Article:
(b. 1483, Urbino, d. 1520, Roma)

Miraculous Draught of Fishes

Tempera on paper, mounted on canvas, 360 x 400 cm
Victoria and Albert Museum, London

By a miracle, one of the boats is suddenly full of fish, and the sailors in the other are pulling a full net out of the water. Jesus is sitting in the boat with Peter, asking him to give up being a fisherman and become a disciple.

A scientific examination using infra-red light has proved this cartoon to be by Raphael himself. Detailed underdrawings were found beneath the layer of paint, which are recognizably by Raphael's sure hand. The drop of paint running vertically down the cartoon shows that it was hung up for painting.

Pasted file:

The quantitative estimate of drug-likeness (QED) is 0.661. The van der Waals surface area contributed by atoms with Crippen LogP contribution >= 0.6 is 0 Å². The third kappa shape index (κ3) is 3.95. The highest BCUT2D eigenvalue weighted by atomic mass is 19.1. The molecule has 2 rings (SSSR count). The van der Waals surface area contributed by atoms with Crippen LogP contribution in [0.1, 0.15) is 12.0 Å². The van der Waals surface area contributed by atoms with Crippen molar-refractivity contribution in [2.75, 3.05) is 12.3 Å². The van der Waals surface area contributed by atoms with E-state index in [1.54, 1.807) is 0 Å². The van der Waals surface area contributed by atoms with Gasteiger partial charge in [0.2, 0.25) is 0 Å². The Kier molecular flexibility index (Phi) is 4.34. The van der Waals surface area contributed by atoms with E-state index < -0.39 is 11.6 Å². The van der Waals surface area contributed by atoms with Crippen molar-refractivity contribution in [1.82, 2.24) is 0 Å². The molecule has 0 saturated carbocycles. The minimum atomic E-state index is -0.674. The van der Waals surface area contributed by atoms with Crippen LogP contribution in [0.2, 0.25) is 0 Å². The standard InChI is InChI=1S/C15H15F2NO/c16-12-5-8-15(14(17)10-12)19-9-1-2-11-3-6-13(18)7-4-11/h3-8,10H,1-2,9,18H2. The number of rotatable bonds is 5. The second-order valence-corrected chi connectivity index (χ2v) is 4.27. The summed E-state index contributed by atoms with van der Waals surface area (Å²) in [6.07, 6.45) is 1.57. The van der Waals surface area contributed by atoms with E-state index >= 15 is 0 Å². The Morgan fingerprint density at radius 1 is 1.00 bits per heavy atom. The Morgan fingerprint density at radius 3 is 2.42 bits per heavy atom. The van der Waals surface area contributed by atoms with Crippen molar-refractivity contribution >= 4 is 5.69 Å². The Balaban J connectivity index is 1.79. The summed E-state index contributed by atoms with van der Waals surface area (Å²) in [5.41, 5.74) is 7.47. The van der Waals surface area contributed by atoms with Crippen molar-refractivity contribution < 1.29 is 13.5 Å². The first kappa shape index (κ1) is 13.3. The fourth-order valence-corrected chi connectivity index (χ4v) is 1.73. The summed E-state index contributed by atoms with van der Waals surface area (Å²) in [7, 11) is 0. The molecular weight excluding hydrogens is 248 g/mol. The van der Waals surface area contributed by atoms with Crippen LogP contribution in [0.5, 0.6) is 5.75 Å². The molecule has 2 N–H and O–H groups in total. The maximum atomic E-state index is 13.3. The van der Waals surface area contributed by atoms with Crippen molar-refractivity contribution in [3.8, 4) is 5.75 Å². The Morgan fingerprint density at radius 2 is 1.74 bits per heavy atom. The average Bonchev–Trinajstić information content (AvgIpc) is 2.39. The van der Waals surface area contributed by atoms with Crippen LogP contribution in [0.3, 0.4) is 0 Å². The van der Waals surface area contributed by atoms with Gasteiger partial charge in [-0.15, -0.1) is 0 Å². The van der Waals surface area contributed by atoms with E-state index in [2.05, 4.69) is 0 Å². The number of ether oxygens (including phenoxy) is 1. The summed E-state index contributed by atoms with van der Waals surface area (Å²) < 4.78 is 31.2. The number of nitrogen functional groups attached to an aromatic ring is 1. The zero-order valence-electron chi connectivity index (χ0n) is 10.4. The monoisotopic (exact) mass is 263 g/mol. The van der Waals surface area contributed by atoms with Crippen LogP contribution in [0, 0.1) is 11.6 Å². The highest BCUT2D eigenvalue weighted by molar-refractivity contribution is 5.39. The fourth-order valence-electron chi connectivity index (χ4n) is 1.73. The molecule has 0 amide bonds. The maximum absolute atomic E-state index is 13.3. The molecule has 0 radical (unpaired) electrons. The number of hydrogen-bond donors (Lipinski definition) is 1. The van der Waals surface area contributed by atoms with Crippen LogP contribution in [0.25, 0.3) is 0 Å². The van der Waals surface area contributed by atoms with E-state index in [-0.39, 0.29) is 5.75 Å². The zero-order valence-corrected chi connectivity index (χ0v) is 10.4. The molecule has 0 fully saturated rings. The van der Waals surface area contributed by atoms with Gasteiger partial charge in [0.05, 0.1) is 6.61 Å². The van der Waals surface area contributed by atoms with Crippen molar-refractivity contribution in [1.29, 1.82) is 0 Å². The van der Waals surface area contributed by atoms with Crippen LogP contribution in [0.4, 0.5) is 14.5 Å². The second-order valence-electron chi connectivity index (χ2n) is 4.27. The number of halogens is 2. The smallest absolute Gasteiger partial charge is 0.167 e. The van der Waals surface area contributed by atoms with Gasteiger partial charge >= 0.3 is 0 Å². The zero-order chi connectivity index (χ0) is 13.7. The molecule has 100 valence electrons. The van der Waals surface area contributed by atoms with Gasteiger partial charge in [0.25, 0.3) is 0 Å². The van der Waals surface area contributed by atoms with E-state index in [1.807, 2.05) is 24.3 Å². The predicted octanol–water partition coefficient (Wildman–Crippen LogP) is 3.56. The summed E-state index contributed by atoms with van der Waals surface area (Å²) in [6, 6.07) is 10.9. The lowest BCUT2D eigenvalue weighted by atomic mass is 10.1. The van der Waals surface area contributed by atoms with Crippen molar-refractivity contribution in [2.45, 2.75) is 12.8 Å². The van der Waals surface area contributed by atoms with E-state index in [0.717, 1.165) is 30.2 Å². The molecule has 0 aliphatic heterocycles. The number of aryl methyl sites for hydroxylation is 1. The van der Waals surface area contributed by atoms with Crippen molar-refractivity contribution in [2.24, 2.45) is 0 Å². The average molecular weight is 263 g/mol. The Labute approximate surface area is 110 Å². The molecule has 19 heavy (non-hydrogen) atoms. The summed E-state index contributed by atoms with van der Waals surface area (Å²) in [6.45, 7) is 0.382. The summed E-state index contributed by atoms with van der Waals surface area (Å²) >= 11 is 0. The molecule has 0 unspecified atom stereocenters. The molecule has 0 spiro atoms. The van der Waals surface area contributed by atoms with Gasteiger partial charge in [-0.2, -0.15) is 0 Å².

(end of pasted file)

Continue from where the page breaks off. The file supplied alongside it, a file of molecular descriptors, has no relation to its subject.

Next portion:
The scene The Miraculous Draught of Fishes is unique not merely for changing the iconography of tapestry weaving. Dawn is breaking over the lake, birds fly out from the depths of the picture and pass over the fishermen. These are powerfully built men dressed in simple shirts or tunics, and we can see their reflections in the water. An atmospheric light fills the whole composition. The arm of one of the fisherman extends into the depths of the picture and is shown 'contre jour', one side catching the red glow of the dawn. Glowing highlights accentuate the garments and model the muscular bodies. These painterly effects presented a great challenge to the tapestry weavers. In particular, the shirt of the Disciple who is so amazed by the miracle that he has jumped up in the boat in utter bewilderment tested the skills and resources of the Brussels weavers to their limits. Here, Raphael painted highlights shading into yellow together with bluish-gray shadows on a green half tint shot through with orange.